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Some Colleges Are Mandating COVID-19 Vaccines — But At What Cost?

ARI SHAPIRO, HOST:

As vaccine eligibility begins to open up around the country to everyone 16 and older, there are new questions arising. Should it be mandatory in some settings? Should people be required to prove that they're vaccinated? NPR's Allison Aubrey reports.

ALLISON AUBREY, BYLINE: From cruise ships to colleges, some institutions have new policies to show proof of vaccination. When students at Cornell University return to campus for the fall semester, for example, there will be a new requirement. Here's provost Michael Kotlikoff.

MICHAEL KOTLIKOFF: COVID-19 is now a preventable disease, preventable through vaccination. So we're planning to require that all of our returning students be vaccinated, with exemptions for medical or religious reasons.

AUBREY: Kotlikoff plans a town hall to discuss the policy, which he says is really not too different from requiring vaccines for, say, measles and mumps, which has long been the standard. Though COVID vaccines are new and so far have only emergency use authorization, Kotlikoff says the university has decided, from a legal standpoint, it is appropriate and defendable to require them.

KOTLIKOFF: We hope to achieve herd immunity, get to 80, 85% immunization.

AUBREY: The plan to certify or verify a student's vaccine status builds on the use of a cellphone app the university developed earlier in the pandemic which shows the timing and status of students' COVID test results.

KOTLIKOFF: We have implemented within that app the ability of students to upload their vaccination status. So as we go forward, that'll give us the information that we need to understand that we've achieved herd immunity.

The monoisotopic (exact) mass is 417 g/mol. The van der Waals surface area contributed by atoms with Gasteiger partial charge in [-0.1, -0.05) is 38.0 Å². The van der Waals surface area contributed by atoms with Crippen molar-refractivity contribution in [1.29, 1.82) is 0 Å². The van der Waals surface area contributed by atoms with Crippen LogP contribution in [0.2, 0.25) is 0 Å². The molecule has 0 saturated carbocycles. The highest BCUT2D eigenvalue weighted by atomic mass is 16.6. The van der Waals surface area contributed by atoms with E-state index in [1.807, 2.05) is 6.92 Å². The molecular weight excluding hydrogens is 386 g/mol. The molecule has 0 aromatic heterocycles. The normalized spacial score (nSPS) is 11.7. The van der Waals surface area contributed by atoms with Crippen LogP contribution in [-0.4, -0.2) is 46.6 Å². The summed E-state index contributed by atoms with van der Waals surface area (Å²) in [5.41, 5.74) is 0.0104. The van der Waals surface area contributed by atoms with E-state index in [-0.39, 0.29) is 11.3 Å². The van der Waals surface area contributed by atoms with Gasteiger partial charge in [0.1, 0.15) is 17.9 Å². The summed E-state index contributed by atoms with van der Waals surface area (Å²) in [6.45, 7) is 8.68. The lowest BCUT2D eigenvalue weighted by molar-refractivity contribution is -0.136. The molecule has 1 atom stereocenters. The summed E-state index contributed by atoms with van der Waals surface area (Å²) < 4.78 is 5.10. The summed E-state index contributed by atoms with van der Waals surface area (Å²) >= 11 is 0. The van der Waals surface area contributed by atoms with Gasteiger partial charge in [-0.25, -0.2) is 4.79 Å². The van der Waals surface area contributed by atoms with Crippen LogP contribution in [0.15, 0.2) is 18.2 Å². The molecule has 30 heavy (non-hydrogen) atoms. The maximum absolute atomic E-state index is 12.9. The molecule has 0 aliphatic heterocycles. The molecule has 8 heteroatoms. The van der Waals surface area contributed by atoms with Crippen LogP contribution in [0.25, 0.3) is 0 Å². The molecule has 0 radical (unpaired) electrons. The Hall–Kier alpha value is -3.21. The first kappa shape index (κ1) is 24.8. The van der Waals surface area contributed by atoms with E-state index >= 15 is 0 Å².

AUBREY: Which he says is key to a return to normal activities in dorms and classrooms. Now, the idea of certifying a person's vaccine status has gained traction in the cruise ship industry, too. A spokesperson for Norwegian Cruise Line Holding tells NPR the company will require all guests and crew to be fully vaccinated for sailings during the relaunch planned for this summer. For now, the cruise liner will accept paper copies of passengers' vaccine cards. But what's in the works by tech companies, including IBM, is a digital version. Here's IBM's Tim Paydos.

TIM PAYDOS: The digital health pass is really nothing more than an electronic version of the index card that you get when you get your full immunization.

AUBREY: Paydos has been involved with a pilot program in New York to try out the company's digital health pass, called the Excelsior Pass. Now, lots of people have heard the term vaccine passport, but he says the health pass is more like a certification program. So say a cruise line at some point in the future did opt to use IBM's pass or some similar platform.

PAYDOS: So when you go to the cruise and you hand them your ticket or your boarding pass, they'll also ask you for some proof of vaccination. Now, you could provide them your paper card, which is going to take them a few minutes to validate, or you can just show them the QR code on your phone. They can zap that QR code. They'll get a signal that, yes, that's an authentic vaccination record from an actual credentialed, authorized health department or vaccination administrator.

AUBREY: Paydos says it's akin to voluntary airport pre-check programs like TSA PreCheck. If you choose to sign up, it puts you in the fast lane to move through security. It's unclear to what extent there will be demand for these kinds of services. And when it comes to vaccine certification, there are concerns about privacy. But Paydos says IBM does not gather personal information from the vaccine databases.

PAYDOS: All we're doing is asking that vaccine registry, in an encrypted way, says this person - have they actually been vaccinated? There is no exchange of personal information.

AUBREY: Certification programs have other obstacles to overcome, including concerns of equity and whether people will warm to the idea of sharing their vaccine status. Allison Aubrey, NPR News. Transcript provided by NPR, Copyright NPR.

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